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  1. #1
    Henry Alive's Avatar
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    Is Durst M805 the enlarger I should buy?

    I want to buy a new enlarger in order to make B&W prints as big as 16x20.
    I have the possibility to buy the following one, that I understand it is a very good enlarger:
    - Durst M805, with Bimacon 75.
    I have not seen this enlarger yet, as it is far from my city. These are my questions:
    1.- Could I print 35 mm and 6x6 negatives with this enlarger, without buying anything else?
    2.- What is Bimacon 75?
    3.- are there negatives carrier glassless for both 35 mm and 6x6 format?
    4.- Is this enlarger a good option, or would you prefer a diffusion one?
    Thanks for your comments,
    Henry.

  2. #2
    sandermarijn's Avatar
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    1. Yes, provided the enlarger comes with an 80mm lens and a large enough negative mask.
    2. It's a condenser, see here. (It never hurts to Google before asking )
    3. You can put glass (AN on top, clear below) or metal masks in the carrier. Ask the seller what comes with his M805. For 6x6, glass is recommended (some would say obligatory).
    4. Highly personal. I much prefer condensers for b&w, but other people don't. A condenser head gives more contrasty & more grainy enlargements. Diffusers are softer and smoother. Again, you can look this up through Google. This is a useful Wikipedia article.

    I have never used the M805 (M700 instead). But all these higher-end Dursts are great. Key point is that you ask the seller what comes with the sale. It can be very difficult to obtain missing parts.

    Good luck, Sander.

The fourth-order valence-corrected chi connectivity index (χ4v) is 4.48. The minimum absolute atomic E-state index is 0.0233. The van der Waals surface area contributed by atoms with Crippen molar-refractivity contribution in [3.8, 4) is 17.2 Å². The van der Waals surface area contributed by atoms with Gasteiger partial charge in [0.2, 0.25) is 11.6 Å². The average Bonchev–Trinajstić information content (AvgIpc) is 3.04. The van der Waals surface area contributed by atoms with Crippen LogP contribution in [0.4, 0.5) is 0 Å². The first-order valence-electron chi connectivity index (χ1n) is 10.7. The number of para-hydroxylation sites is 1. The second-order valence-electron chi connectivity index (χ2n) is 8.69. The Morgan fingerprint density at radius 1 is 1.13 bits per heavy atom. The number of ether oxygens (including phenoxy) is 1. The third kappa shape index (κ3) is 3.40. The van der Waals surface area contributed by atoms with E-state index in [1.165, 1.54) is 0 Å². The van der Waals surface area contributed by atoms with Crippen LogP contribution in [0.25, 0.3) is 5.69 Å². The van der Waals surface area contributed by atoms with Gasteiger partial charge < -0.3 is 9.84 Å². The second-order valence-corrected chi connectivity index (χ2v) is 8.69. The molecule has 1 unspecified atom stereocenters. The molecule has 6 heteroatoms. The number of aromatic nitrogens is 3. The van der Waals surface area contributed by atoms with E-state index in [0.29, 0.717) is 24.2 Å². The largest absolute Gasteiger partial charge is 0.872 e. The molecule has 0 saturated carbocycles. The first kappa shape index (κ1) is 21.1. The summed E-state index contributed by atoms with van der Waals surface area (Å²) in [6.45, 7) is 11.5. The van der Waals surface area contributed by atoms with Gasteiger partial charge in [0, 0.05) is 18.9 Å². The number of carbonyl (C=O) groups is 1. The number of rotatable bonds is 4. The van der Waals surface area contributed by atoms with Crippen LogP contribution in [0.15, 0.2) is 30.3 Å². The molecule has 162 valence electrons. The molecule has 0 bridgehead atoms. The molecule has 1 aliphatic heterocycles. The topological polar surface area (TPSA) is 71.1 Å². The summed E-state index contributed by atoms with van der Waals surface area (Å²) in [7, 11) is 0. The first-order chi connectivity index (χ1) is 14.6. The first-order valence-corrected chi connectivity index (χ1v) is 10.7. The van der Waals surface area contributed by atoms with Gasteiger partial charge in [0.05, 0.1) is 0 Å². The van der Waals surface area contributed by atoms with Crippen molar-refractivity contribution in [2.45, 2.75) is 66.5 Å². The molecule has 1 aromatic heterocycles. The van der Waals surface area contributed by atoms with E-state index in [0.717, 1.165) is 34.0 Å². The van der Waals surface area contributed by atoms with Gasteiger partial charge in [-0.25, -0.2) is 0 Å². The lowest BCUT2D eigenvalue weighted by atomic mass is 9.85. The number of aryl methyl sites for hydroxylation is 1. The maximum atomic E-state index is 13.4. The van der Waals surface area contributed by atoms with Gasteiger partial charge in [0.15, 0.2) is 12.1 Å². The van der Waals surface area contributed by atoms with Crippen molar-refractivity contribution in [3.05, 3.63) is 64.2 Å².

3. #3
    Henry Alive's Avatar
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    Quote Originally Posted by sandermarijn View Post
    1. Yes, provided the enlarger comes with an 80mm lens and a large enough negative mask.
    2. It's a condenser, see here. (It never hurts to Google before asking )
    .
    Thanks Sander, but let me make another question:
    I understand that, since the enlarger has a Bimacon 75 condenser, I can make prints from 6x6 negatives with a 80mm lens and an apropiate negative carrier. However, I am not sure if I would be able to print from 35mm negative with this condenser (in your link, it is mentionated that it is needed a Bimacon 75 and a combination Bimacon 75 + Femocon 50, for 35mm and smaller film sizes). Could I be able to print 35mm negative with the Bimacon 75?
    Thanks,
    Henry.

  4. #4

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    You would be able to print anything smaller than the condenser's limits. The only downside might be slightly less light for the 35 mm frame than you would get with a condenser meant for 35. On the other hand, you gain in less stuff to keep track of and store.
    You will likely want a 50mm lens for printing the 35 if the enlarger doesn't have one, especially if you want big prints from 35.

  5. #5

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    A favorite trick of Durst fans is glass(anti-newton) on top, glassless below. Small parts are not hard to find, as there are a lot of these and, we talk. Someone has said, Beselers are Fords and Chevys,
    Omegas are Volvos, and Dursts are Mercedes- in a sense of sturdiness, not luxury/cost. I drive
    a ford, a volvo, and an dodge pickup, but I print with Dursts.

  6. #6
    sandermarijn's Avatar
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    Quote Originally Posted by Henry Alive View Post
    Could I be able to print 35mm negative with the Bimacon 75?
    Thanks,
    Henry.
    bdial said it already, but yes, you can print 35mm negs fine with just the Bimacon 75. The Femocon 50 is only an supplementary lens that collimates the bulb's light onto the smaller area of the 35mm negative. So you will lose some light without the Femocon 50.

    I myself have a separate condenser for 35mm but I never use it. The condenser for 6x6 does the job for both formats; leaving it in the enlarger saves swapping.

    bdial is right in that you should probably want to have a 50mm enlarger lens as well. A good 50mm is brighter (easier focusing) by a full stop than an equal-quality 80mm, and with the 50mm you can make bigger prints from a 35mm negative.

    BTW, in 35mm I also do the 'trick' of having AN-glass on top and an open metal mask below the negative. This gives the best of two worlds: really only one surface of glass to keep dust free, and a flat-laying negative nonetheless.



 

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